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Maundy Thursday Nominees get their coins in the post

by Michael Ford last modified 09 Apr, 2020 10:17 AM

Coronavirus has prevented our Maundy Money nominees from receiving their gift in person from Her Majesty The Queen.

Maundy Thursday Nominees get their coins in the post

Chideock's Val Hunt

But our 4 dedicated servants of the Church in this Diocese who were nominated for their service have instead received special letters from HM The Queen, enclosing the special silver pennies.

Traditionally, from across the country, the same number of men and women as the Monarch's age, which is 94 this year, are invited to attend a ceremony at St George's Chapel in Windsor.

The Maundy Money consists of silver pennies amounting to 94p this year, and £5.50, which in the past was an allowance for clothing and provisions. This year, the allowance includes a £5.00 coin commemorating the 250th anniversary of the birth of William Wordsworth.

Our Nominees this year are:

Val Hunt (pictured), who lives opposite St Giles’ church in Chideock and has served as churchwarden there for many years. She is a loyal servant of the Church and the local community, having also been a Foundation Governor at Symondsbury CE VA Primary School.

Val was the principal ‘mover and shaker’ behind a recent project to install a lavatory in St Giles’ church.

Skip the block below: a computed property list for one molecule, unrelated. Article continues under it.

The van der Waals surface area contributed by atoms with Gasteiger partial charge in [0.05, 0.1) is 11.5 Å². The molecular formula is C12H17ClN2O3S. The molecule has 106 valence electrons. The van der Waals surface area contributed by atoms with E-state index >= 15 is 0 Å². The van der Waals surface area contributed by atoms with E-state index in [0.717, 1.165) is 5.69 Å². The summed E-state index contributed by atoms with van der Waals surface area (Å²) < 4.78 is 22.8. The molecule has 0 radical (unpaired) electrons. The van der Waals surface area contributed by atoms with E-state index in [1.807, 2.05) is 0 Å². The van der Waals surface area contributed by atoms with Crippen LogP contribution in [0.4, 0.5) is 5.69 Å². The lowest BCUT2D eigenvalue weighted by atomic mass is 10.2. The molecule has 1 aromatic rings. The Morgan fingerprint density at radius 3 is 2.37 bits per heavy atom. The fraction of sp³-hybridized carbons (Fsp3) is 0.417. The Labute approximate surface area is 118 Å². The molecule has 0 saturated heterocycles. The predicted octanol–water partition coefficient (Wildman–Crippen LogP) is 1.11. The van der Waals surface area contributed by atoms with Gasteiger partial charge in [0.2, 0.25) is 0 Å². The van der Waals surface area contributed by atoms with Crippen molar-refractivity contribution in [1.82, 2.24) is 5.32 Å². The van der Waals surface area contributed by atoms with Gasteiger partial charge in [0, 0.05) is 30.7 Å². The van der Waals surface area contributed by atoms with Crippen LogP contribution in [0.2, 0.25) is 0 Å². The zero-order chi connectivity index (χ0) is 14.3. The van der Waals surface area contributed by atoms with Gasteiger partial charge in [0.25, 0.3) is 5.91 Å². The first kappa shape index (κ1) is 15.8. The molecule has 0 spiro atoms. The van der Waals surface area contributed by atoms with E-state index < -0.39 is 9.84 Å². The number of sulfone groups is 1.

Derick Eadon, who came to Wiltshire from Coventry where he went through the Blitz. His parents had founded the United Reformed Church in Coventry but Derick became an Anglican in order to marry his late wife.

He has lived for most of his long life in Calston where he managed a farm on the Landsdowne/Bowood Estate and now lives in retirement in an estate cottage. He was churchwarden for over 30 years, Chair of the Deanery Synod and pillar of the Church in Calston.

Mary Fishlock has lived for all her life in Mildenhall (pronounced ‘my-nall’), a village outside Marlborough. Although a Methodist, when she learned that St John the Baptist church was in need of a churchwarden, she felt called to respond and has served the Church of England in that capacity and as a deanery synod representative as well as still being connected to the Methodist Church in Marlborough.

She is described as a pillar of the local community with a heart of gold.

Brian Gregory has been the verger at St James in the heart of the Old Town in Poole for the last 6 years. He took on the role at the age of 74 and works tirelessly to help other elderly people in the community by, for example, giving them lifts.

He cleans out the drains and acts as caretaker beyond the call of duty, and does it all for love.

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